Saturday, February 08, 2014

Human Rights as an Unnatural Construct


For most (all?) of human history the major selection pressure on humans has been competition from other humans.  Combine this fact with the need for humans to cooperate and certain tensions are sure to arise.  Fundamentally, we need to be able to cooperate with some in order to deal with competition from others.  Many cultures have some version of the following:

Me against my brother.  My brother and I against my cousins.  My cousins and I against the clan.  My clan and I against the other clans...
Societies invent lots of rules that are intended to regulate in group competition, but the need to compete against other societies has dictated different set of rules for outsiders and insiders.  The rise of chiefdoms, kingdoms, and empires required gradual expansion of the in group, even while setting up internal hierarchies with special privileges.  In one sense, the notion of universal human rights is a culmination of the gradual expansion of the in groups, but in another, it is a contradiction of the very imperatives that drove us to these elaborate cooperative enterprises: the need to compete with other humans.  It also erodes cooperation by exalting individuality at its expense.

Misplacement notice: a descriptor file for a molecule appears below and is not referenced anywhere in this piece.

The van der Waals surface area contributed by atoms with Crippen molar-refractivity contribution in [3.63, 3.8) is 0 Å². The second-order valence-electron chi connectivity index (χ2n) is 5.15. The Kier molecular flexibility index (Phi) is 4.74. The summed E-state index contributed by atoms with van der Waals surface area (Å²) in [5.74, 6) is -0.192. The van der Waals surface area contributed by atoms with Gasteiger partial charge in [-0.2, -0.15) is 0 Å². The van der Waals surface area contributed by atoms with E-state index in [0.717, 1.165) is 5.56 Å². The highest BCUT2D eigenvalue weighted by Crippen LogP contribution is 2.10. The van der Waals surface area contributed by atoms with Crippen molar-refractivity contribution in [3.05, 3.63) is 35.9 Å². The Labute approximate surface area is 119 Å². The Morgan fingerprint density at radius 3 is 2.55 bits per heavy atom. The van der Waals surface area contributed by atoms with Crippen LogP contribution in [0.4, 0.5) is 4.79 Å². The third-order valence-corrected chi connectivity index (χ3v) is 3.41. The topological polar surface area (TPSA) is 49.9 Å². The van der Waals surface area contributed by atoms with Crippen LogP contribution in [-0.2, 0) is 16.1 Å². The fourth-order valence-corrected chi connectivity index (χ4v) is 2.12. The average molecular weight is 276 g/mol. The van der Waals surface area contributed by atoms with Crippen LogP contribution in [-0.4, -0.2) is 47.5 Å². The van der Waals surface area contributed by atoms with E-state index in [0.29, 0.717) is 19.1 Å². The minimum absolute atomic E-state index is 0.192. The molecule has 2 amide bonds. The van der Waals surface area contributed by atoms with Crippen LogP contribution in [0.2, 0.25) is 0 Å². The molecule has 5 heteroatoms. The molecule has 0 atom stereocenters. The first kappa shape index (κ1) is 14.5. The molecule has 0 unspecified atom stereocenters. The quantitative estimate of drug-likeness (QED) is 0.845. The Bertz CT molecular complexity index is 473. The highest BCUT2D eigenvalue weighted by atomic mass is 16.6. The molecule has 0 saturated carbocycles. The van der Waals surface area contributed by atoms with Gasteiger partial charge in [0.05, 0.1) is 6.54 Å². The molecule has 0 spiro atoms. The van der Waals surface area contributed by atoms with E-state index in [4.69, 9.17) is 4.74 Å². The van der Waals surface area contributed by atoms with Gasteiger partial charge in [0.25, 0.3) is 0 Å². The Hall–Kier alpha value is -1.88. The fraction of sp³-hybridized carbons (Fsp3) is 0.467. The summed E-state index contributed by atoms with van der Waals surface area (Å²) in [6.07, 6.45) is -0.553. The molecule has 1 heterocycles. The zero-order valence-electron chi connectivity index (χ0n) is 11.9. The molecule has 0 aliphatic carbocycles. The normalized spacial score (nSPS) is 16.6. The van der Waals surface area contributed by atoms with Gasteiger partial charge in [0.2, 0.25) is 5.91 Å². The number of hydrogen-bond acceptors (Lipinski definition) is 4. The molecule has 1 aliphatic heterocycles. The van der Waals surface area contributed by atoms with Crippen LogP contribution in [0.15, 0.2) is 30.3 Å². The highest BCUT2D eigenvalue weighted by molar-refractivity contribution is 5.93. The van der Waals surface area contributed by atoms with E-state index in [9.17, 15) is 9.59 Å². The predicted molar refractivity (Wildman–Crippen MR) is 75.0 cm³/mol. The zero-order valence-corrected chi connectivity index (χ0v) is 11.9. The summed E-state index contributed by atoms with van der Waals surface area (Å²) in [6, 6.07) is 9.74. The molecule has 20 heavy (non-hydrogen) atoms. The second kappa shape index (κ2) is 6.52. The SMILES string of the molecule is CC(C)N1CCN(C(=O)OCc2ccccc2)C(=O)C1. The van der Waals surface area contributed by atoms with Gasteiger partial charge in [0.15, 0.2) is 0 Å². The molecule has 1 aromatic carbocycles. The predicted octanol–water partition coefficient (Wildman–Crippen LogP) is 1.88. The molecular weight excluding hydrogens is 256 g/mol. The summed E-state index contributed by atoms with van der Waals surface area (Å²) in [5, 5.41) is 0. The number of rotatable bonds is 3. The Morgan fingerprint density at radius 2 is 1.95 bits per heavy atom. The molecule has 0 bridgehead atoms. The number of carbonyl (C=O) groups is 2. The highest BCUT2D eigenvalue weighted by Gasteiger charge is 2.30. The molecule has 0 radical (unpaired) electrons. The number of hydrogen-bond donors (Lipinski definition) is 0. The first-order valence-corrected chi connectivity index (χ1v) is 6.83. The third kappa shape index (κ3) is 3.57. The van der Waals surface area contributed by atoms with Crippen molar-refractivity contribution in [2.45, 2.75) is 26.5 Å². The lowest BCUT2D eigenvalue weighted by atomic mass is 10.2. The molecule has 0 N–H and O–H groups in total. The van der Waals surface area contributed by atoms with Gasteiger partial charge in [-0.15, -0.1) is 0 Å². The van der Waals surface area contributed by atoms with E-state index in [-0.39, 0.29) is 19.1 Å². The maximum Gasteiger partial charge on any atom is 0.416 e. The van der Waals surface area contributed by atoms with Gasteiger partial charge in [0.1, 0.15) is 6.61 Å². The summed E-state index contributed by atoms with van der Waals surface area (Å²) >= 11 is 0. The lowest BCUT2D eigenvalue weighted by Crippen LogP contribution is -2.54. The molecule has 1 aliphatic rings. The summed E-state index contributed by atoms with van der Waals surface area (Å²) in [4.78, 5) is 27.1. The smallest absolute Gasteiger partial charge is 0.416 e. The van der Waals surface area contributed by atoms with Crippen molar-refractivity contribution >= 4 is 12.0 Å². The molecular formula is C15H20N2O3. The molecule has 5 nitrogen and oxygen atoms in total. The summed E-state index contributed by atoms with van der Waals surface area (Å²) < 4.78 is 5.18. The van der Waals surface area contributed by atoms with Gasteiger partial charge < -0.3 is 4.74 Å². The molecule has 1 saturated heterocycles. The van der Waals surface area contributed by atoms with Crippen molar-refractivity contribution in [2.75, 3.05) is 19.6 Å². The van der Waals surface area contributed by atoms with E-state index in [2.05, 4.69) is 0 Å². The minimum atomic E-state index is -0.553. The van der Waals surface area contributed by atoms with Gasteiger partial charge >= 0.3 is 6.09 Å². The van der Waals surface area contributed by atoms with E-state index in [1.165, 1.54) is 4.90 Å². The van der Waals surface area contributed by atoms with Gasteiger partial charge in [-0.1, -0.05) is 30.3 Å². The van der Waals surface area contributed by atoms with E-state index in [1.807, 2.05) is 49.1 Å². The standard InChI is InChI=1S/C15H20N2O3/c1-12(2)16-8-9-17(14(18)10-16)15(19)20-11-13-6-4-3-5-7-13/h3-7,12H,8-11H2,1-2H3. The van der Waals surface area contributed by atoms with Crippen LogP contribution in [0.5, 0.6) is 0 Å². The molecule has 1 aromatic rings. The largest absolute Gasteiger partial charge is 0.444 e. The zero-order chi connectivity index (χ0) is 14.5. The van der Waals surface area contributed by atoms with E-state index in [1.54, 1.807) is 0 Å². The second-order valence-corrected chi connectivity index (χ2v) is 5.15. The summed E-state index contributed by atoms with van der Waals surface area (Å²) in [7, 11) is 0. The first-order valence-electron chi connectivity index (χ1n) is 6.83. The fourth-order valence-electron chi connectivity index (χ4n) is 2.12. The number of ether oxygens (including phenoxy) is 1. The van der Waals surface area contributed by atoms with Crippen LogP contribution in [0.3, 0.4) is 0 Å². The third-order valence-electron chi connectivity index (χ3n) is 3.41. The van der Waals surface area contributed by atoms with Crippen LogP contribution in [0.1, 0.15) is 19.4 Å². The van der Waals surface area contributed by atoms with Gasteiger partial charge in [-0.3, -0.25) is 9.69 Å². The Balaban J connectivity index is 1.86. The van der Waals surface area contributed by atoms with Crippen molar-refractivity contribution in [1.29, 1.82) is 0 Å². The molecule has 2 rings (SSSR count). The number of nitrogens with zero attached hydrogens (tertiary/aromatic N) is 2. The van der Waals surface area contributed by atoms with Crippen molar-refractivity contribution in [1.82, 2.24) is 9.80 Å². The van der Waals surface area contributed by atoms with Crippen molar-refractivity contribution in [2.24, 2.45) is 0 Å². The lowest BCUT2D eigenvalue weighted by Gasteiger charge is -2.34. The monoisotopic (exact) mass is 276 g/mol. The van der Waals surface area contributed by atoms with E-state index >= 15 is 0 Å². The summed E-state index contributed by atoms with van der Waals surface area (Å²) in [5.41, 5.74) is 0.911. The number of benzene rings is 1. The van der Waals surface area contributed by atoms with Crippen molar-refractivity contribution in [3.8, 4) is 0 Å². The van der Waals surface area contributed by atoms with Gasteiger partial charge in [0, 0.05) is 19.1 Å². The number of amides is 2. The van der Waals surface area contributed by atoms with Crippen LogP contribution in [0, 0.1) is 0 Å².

It's my guess that human rights can only be made universal if the necessary social constructs can be implemented to establish complementary parameters for individuality and cooperation.  That means, for example, that toleration cannot be a one way street.